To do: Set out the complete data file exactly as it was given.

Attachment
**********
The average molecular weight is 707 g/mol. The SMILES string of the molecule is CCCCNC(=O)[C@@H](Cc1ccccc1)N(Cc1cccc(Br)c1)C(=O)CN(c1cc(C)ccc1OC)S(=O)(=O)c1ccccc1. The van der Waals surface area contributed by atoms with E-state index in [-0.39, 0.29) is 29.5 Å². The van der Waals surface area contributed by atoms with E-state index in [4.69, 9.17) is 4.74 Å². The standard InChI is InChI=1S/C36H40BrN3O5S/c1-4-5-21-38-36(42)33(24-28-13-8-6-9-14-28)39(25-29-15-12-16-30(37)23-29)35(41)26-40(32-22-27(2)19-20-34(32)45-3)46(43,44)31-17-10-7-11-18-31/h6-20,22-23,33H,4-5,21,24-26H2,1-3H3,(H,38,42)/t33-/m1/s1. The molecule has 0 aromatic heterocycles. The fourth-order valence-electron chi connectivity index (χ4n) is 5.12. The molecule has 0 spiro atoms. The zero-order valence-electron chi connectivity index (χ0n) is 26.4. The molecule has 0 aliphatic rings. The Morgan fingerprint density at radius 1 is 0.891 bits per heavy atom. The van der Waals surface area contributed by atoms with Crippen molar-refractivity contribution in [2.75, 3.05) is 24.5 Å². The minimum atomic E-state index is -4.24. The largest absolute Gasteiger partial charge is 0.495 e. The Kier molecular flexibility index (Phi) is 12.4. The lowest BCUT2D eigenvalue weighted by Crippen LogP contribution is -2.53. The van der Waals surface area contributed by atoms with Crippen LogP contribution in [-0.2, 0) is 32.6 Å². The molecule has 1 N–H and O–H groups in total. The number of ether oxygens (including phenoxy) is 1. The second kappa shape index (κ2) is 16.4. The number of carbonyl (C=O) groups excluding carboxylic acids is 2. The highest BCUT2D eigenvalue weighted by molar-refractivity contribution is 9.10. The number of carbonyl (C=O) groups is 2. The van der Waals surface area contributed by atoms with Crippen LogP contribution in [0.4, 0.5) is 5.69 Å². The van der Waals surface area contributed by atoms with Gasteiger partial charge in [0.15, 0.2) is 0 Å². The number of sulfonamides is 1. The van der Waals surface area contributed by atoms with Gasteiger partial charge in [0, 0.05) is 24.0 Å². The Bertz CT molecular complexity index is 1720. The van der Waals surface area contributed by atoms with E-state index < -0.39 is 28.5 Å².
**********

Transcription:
The average molecular weight is 707 g/mol. The SMILES string of the molecule is CCCCNC(=O)[C@@H](Cc1ccccc1)N(Cc1cccc(Br)c1)C(=O)CN(c1cc(C)ccc1OC)S(=O)(=O)c1ccccc1. The van der Waals surface area contributed by atoms with E-state index in [-0.39, 0.29) is 29.5 Å². The van der Waals surface area contributed by atoms with E-state index in [4.69, 9.17) is 4.74 Å². The standard InChI is InChI=1S/C36H40BrN3O5S/c1-4-5-21-38-36(42)33(24-28-13-8-6-9-14-28)39(25-29-15-12-16-30(37)23-29)35(41)26-40(32-22-27(2)19-20-34(32)45-3)46(43,44)31-17-10-7-11-18-31/h6-20,22-23,33H,4-5,21,24-26H2,1-3H3,(H,38,42)/t33-/m1/s1. The molecule has 0 aromatic heterocycles. The fourth-order valence-electron chi connectivity index (χ4n) is 5.12. The molecule has 0 spiro atoms. The zero-order valence-electron chi connectivity index (χ0n) is 26.4. The molecule has 0 aliphatic rings. The Morgan fingerprint density at radius 1 is 0.891 bits per heavy atom. The van der Waals surface area contributed by atoms with Crippen molar-refractivity contribution in [2.75, 3.05) is 24.5 Å². The minimum atomic E-state index is -4.24. The largest absolute Gasteiger partial charge is 0.495 e. The Kier molecular flexibility index (Phi) is 12.4. The lowest BCUT2D eigenvalue weighted by Crippen LogP contribution is -2.53. The van der Waals surface area contributed by atoms with Crippen LogP contribution in [-0.2, 0) is 32.6 Å². The molecule has 1 N–H and O–H groups in total. The number of ether oxygens (including phenoxy) is 1. The second kappa shape index (κ2) is 16.4. The number of carbonyl (C=O) groups excluding carboxylic acids is 2. The highest BCUT2D eigenvalue weighted by molar-refractivity contribution is 9.10. The number of carbonyl (C=O) groups is 2. The van der Waals surface area contributed by atoms with Crippen LogP contribution in [0.4, 0.5) is 5.69 Å². The van der Waals surface area contributed by atoms with Gasteiger partial charge in [0.15, 0.2) is 0 Å². The number of sulfonamides is 1. The van der Waals surface area contributed by atoms with Gasteiger partial charge in [0, 0.05) is 24.0 Å². The Bertz CT molecular complexity index is 1720. The van der Waals surface area contributed by atoms with E-state index < -0.39 is 28.5 Å².